Karthi looks fresh in a full shaven avatar and looks the part as an officer. Where he fails is with the close-up shots and expressions which don’t convey what they’re meant to do and might even evoke a chuckle from a certain section of the audience. But he does score as a prisoner of war who makes a Shawshank Redemption style jail-break and the fear mixed with excitement when he goes on with the mission would make one love him. Aditi can be called as someone who wasn’t used well by Bollywood and is a lovely find for Tamil cinema. She looks gorgeous to say the least and I was extremely impressed with her lip-sync and expressions.

Apart from Mani there are two other pillars on which this film rests grandly. The visible one was A R Rahman’s music that got us hooked right from day 1. Be it the soul-stirring ‘ Vaan Varuvan’, the foot-tapping ‘Azhagiye’, the lively ‘Saarattu Vandiyile’ or the refreshing ‘Jugni’ in his own voice, ARR has delivered the best he has always given for his mentor. The background scores are wonderful as well.

The other unseen pillar whose magic unravels in the big screen is Ravi Varman’s Cinematography. The picturesque locations of Leh and Ladakh look even more beautiful through his lens. Throw in Mani’s signature aerial views and you’ve got some stunning shots.

As the trailer had shown, the film isn’t flawless. Despite an impressive line up of cast members, not even a single character gets scope to perform apart from the lead pair. Veterans Delhi Ganesh and K P A C Latha could’ve been used better. Shraddha Srinath’s role is reduced to a mere cameo. She deserved a better entry to Kollywood. Last seen in Dhanush’s Hindi flick Shamitabh, Rukmini has a decent screen space. Don’t even get me started on RJ Balaji. In the name of ‘evolving into a supporting actor’ his role has been reduced to an unwanted character that doesn’t add anything to the film. I personally expected some fun moments from his performance. Probably it’s Mani’s reply to his infamous Kadal review I suppose 😛 . Back to Karthi, his close up shots and some expressions were very undesirable. The CGI shots of air-crafts’ aerial display could’ve been better. This negative point could be because of my keen eye on machines that move but they’ve used RE Himalyan bikes for chase sequences despite being set in the 90s. What made me irate about this was the fact that they’ve used air-crafts from the right time period and even the bikes used as props in a parking lot scene were old models. Hence it felt like lazy work when I spotted the 2016 models in a period flick.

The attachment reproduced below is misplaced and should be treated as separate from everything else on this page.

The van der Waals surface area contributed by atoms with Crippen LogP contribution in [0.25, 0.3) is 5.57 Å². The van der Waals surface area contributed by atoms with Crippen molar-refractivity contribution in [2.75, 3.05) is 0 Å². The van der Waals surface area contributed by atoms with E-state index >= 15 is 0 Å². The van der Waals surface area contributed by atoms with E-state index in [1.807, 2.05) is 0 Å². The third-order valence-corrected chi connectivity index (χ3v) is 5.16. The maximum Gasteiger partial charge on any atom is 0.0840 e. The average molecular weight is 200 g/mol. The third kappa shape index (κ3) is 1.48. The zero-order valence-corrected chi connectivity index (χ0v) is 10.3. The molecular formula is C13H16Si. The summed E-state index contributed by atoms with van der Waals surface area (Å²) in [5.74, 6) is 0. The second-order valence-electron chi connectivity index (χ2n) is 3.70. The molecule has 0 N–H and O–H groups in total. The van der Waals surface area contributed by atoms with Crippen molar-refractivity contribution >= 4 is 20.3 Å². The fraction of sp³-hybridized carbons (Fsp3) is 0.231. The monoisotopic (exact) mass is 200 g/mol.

IMO a filmmaker wins when he can say a story for which the audience know the ending, in the best way possible that the audience still feel entertained. In that context, we have a winner here in the form of Kaatru Veliyidai. I wouldn’t tag this as a film for Mani fans but I do feel that this film isn’t for everyone. The depth in the layers he spreads and weaves aren’t something that a naked eye can fathom. That said, Kaatru Veliyidai is no where close to his love classics such as Mouna Ragam, Roja, Dil Se or Alaipayuthey. But it’s definitely his best from what little he has given in the last decade.

Overall, Kaatru Veliyidai is a gentle breeze that lights up a tinder that might burn or soothe you based on how you see it.

My rating: 3.25/5